Can I just say, the Indomitus Crusade went from “oo dats cool” in its little trailer at the launch of 8th to one of my favorite things in the current lore. Here’s why…
At the start of 8th, things were very grim. Almost irritatingly to me, as things are just perpetually always grimmer in 40k and it made me realize I always need that glimmer of hope — I need for the good guys (lolgoodguys) to rack up wins too. Otherwise, the Imperium would have collapsed long ago. When Cadia fell, I saw it as inevitable for them to move the story forward. The narrative of Cawl, the Ynnari, and Big Pappa G’s return were all very cool, but also very comic-bookish. Hero focused story arcs in which they constantly go up to and past the limits, with their own sets of defeats (and even being captured) before having dramatic escapes and victories in epic duels. Very cool – but again, comic book. I think that style should only be used sparingly in Warhammer, and they haven’t really copied that with the newer stuff (which I’m glad of). The Vigilus books were a bit in that style though they attempted to aspire to the FW book style, that being almost a history textbook in feel, giving a sense of realism and weight to a crazy sci-fi setting.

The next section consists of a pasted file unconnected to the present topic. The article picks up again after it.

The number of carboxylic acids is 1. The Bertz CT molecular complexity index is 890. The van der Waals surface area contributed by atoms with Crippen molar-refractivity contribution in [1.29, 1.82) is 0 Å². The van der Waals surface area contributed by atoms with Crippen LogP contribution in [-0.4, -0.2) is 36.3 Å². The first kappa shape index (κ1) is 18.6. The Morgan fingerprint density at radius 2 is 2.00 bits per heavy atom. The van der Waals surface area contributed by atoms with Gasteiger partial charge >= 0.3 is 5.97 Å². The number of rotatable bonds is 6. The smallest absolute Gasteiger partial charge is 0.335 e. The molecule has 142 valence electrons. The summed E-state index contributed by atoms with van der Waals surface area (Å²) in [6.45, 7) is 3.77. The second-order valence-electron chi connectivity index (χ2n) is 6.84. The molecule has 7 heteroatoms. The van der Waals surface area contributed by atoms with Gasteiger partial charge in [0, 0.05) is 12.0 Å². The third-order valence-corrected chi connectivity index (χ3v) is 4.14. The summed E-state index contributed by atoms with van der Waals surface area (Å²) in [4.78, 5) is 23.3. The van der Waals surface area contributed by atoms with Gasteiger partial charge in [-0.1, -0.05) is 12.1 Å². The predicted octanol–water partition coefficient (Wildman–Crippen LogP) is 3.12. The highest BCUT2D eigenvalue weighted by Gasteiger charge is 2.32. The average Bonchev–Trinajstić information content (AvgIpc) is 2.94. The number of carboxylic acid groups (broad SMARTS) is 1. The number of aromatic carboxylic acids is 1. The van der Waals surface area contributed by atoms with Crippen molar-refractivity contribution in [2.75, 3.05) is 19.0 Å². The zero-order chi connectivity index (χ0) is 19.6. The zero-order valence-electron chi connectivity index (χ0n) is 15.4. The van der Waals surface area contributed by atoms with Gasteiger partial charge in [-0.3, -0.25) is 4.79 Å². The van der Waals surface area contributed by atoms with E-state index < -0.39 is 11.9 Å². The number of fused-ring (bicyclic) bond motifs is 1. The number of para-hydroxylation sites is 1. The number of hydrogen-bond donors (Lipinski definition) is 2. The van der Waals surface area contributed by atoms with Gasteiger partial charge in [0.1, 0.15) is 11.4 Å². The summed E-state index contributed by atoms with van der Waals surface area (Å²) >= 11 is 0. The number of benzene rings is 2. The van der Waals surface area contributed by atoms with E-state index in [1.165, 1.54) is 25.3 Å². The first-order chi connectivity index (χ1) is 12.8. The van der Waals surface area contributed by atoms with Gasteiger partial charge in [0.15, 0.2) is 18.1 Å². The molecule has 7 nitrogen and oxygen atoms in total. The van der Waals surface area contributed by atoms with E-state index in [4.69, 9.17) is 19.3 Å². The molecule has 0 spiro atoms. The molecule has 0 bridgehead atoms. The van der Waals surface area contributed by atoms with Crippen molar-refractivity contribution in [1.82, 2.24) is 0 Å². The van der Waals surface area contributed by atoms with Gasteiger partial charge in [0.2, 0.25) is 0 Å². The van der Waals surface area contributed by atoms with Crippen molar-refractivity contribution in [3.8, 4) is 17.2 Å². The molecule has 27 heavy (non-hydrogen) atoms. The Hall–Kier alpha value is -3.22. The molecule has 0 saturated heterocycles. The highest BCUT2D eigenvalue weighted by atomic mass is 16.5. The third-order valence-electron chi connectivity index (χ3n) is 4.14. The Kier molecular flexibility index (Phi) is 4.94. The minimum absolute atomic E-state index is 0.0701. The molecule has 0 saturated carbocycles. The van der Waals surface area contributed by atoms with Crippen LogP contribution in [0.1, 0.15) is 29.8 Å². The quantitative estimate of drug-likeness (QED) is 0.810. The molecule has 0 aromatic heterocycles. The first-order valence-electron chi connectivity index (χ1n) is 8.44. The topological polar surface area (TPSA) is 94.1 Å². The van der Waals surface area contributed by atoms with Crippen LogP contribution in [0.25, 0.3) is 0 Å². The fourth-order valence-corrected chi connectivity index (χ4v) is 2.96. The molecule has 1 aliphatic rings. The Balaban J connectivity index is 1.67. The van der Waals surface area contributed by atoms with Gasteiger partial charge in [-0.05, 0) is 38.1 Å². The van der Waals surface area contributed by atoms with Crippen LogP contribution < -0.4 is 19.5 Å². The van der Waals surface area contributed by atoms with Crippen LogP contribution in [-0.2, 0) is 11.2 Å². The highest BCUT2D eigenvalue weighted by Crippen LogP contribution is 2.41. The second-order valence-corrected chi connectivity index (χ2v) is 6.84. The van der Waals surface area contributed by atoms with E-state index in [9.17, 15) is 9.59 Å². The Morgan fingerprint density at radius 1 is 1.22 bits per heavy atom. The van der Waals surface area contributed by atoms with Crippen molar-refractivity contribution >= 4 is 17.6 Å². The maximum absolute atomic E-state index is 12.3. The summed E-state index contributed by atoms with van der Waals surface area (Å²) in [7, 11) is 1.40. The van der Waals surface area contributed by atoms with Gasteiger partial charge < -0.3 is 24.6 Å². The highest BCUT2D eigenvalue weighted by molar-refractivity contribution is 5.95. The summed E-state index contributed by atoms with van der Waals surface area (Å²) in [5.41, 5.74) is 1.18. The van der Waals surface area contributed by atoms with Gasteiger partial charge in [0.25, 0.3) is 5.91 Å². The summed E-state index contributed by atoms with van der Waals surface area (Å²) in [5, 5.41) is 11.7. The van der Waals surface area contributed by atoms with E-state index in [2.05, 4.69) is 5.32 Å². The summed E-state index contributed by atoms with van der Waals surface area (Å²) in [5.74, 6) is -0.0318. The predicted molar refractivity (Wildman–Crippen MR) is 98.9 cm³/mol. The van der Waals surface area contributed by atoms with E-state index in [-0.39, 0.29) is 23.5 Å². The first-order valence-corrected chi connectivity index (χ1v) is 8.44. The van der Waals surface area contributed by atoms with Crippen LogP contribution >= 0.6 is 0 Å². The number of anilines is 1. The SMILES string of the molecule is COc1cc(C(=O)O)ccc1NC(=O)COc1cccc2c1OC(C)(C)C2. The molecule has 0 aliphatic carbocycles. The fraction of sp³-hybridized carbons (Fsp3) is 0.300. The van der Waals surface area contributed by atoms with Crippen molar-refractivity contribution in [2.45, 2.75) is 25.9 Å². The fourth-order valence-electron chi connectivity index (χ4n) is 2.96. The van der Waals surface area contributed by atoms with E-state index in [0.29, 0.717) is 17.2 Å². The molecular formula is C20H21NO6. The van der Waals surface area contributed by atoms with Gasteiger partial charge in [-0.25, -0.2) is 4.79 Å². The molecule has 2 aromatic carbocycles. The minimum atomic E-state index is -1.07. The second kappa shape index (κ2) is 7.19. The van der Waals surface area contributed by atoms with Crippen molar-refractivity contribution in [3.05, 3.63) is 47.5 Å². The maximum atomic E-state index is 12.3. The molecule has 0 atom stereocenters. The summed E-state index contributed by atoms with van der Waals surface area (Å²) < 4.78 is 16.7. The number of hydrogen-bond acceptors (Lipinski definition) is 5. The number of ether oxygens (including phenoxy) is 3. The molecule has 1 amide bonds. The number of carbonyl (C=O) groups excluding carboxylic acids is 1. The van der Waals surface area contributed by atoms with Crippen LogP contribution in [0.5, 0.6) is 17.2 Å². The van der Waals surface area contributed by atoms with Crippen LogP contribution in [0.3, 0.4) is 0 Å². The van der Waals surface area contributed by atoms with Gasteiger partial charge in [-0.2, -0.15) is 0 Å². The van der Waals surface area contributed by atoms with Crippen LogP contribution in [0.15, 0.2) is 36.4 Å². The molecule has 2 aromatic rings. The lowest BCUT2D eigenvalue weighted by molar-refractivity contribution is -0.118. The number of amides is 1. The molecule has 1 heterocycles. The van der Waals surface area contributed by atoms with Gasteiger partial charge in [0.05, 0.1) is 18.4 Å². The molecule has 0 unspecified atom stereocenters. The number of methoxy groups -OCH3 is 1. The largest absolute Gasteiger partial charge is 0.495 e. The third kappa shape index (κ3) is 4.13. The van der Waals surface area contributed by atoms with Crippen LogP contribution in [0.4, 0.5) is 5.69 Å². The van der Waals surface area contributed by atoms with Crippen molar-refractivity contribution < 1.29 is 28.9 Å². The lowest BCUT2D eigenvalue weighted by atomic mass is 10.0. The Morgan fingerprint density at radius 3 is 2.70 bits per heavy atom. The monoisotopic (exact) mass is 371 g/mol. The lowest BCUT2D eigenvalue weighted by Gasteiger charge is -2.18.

Then after that you have the layers of grim grim grim chaos victories, nid’s expansion, orks rising etc. Very fitting and set the tone down again. There is a lot more there, all good stuff for another time.
The Indomitus Crusade was originally shown as Guilliman taking charge, reorganizing the Imperium’s forces, building, and recruiting new armies all with the intent of to stemming the bleeding. The lore and text of that time was light, though what there was portrayed it almost as “too little, too late”. While to a degree those sentiments remain correct the additional lore about it is fascinating and gives some additional hope to the readers. If you really want to learn about it yourself, the two best places overviews are in the July 2019 White Dwarf, and Voxcast episode 22 with Andy Clark
So why do I love this so? It comes down to three things:
- The cost & impact of it in narrative terms.
- The logistics and mechanics of it.
- The opportunity for hobbyist storytelling.
Let’s break it down
The Narrative Impact
The greatest victories in 40k seem hollow to a reader if the cost isn’t also substantial. Narratively speaking, what is the emotional impact of a victory that is taken without loss? Loss as a concept is endemic in 40k, part of its lifeblood. Coming into this time period, there is clearly a lot of it with everything this new age heralds, yet the Indomitus Crusade itself comes with fresh costs.
Guilliman can’t miraculously conjure new forces out of thin air. They must come from somewhere. While he certainly does use his logistical prowess to usher in the creation of new regiments & naval assets, the vast bulk are pulled from elsewhere. In most cases, this means fleets, armies, and chapters are drawn away from campaigns. Worlds are left to die or defend their realm without aide, which in and of itself nets some interesting story possibilities. What of those commanders who refuse to retreat? Who are those that won’t leave their people to die in the name of the Imperium?